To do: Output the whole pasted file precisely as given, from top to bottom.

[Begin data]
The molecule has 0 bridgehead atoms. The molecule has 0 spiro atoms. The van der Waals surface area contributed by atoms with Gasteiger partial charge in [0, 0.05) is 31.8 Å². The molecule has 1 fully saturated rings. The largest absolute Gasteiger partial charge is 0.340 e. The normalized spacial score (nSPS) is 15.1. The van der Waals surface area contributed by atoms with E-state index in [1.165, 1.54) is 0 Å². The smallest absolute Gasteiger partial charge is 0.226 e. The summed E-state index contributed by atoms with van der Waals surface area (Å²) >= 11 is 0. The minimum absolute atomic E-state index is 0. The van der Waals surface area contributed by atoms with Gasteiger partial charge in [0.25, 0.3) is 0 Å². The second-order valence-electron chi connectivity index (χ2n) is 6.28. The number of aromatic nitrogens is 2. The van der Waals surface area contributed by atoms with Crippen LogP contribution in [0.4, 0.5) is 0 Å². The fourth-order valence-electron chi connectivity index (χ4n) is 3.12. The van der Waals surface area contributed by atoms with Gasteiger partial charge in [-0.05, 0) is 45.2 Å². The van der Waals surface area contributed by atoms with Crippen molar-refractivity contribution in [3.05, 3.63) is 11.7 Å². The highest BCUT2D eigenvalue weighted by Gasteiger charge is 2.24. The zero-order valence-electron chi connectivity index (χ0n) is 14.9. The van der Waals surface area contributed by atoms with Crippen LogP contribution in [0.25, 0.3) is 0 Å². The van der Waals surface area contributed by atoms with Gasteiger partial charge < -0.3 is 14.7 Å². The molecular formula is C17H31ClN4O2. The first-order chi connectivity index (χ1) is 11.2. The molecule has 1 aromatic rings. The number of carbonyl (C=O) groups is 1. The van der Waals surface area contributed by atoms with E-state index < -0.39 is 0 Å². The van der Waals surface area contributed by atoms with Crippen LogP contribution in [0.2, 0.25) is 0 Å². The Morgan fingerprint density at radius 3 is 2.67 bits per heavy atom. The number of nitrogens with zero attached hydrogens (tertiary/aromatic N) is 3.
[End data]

The molecule has 0 bridgehead atoms. The molecule has 0 spiro atoms. The van der Waals surface area contributed by atoms with Gasteiger partial charge in [0, 0.05) is 31.8 Å². The molecule has 1 fully saturated rings. The largest absolute Gasteiger partial charge is 0.340 e. The normalized spacial score (nSPS) is 15.1. The van der Waals surface area contributed by atoms with E-state index in [1.165, 1.54) is 0 Å². The smallest absolute Gasteiger partial charge is 0.226 e. The summed E-state index contributed by atoms with van der Waals surface area (Å²) >= 11 is 0. The minimum absolute atomic E-state index is 0. The van der Waals surface area contributed by atoms with Gasteiger partial charge in [0.25, 0.3) is 0 Å². The second-order valence-electron chi connectivity index (χ2n) is 6.28. The number of aromatic nitrogens is 2. The van der Waals surface area contributed by atoms with Crippen LogP contribution in [0.4, 0.5) is 0 Å². The fourth-order valence-electron chi connectivity index (χ4n) is 3.12. The van der Waals surface area contributed by atoms with Gasteiger partial charge in [-0.05, 0) is 45.2 Å². The van der Waals surface area contributed by atoms with Crippen molar-refractivity contribution in [3.05, 3.63) is 11.7 Å². The highest BCUT2D eigenvalue weighted by Gasteiger charge is 2.24. The zero-order valence-electron chi connectivity index (χ0n) is 14.9. The van der Waals surface area contributed by atoms with Crippen LogP contribution in [0.25, 0.3) is 0 Å². The van der Waals surface area contributed by atoms with Gasteiger partial charge < -0.3 is 14.7 Å². The molecular formula is C17H31ClN4O2. The first-order chi connectivity index (χ1) is 11.2. The molecule has 1 aromatic rings. The number of carbonyl (C=O) groups is 1. The van der Waals surface area contributed by atoms with E-state index < -0.39 is 0 Å². The van der Waals surface area contributed by atoms with Crippen LogP contribution in [0.2, 0.25) is 0 Å². The Morgan fingerprint density at radius 3 is 2.67 bits per heavy atom. The number of nitrogens with zero attached hydrogens (tertiary/aromatic N) is 3.